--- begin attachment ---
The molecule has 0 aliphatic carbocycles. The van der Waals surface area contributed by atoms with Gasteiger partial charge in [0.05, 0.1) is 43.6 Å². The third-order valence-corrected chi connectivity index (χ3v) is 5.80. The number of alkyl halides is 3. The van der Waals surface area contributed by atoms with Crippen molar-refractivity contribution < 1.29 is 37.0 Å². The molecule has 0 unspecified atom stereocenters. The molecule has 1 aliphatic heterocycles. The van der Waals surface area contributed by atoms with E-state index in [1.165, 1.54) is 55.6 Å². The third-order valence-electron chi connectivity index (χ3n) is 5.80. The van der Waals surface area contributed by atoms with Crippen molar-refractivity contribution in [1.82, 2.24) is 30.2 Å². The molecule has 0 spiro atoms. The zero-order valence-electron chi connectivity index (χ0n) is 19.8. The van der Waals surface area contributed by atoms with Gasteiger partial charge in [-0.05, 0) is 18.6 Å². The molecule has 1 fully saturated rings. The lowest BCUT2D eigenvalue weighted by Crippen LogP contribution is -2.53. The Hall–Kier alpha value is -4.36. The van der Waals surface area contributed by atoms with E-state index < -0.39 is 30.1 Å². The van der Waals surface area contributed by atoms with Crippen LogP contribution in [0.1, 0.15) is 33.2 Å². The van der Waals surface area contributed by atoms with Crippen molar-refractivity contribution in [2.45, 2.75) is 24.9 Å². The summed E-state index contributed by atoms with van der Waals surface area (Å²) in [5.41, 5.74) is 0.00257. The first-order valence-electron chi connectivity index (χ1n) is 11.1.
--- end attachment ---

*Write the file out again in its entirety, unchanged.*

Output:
The molecule has 0 aliphatic carbocycles. The van der Waals surface area contributed by atoms with Gasteiger partial charge in [0.05, 0.1) is 43.6 Å². The third-order valence-corrected chi connectivity index (χ3v) is 5.80. The number of alkyl halides is 3. The van der Waals surface area contributed by atoms with Crippen molar-refractivity contribution < 1.29 is 37.0 Å². The molecule has 0 unspecified atom stereocenters. The molecule has 1 aliphatic heterocycles. The van der Waals surface area contributed by atoms with E-state index in [1.165, 1.54) is 55.6 Å². The third-order valence-electron chi connectivity index (χ3n) is 5.80. The van der Waals surface area contributed by atoms with Crippen molar-refractivity contribution in [1.82, 2.24) is 30.2 Å². The molecule has 0 spiro atoms. The zero-order valence-electron chi connectivity index (χ0n) is 19.8. The van der Waals surface area contributed by atoms with Gasteiger partial charge in [-0.05, 0) is 18.6 Å². The molecule has 1 fully saturated rings. The lowest BCUT2D eigenvalue weighted by Crippen LogP contribution is -2.53. The Hall–Kier alpha value is -4.36. The van der Waals surface area contributed by atoms with E-state index < -0.39 is 30.1 Å². The van der Waals surface area contributed by atoms with Crippen LogP contribution in [0.1, 0.15) is 33.2 Å². The van der Waals surface area contributed by atoms with Crippen molar-refractivity contribution in [2.45, 2.75) is 24.9 Å². The summed E-state index contributed by atoms with van der Waals surface area (Å²) in [5.41, 5.74) is 0.00257. The first-order valence-electron chi connectivity index (χ1n) is 11.1.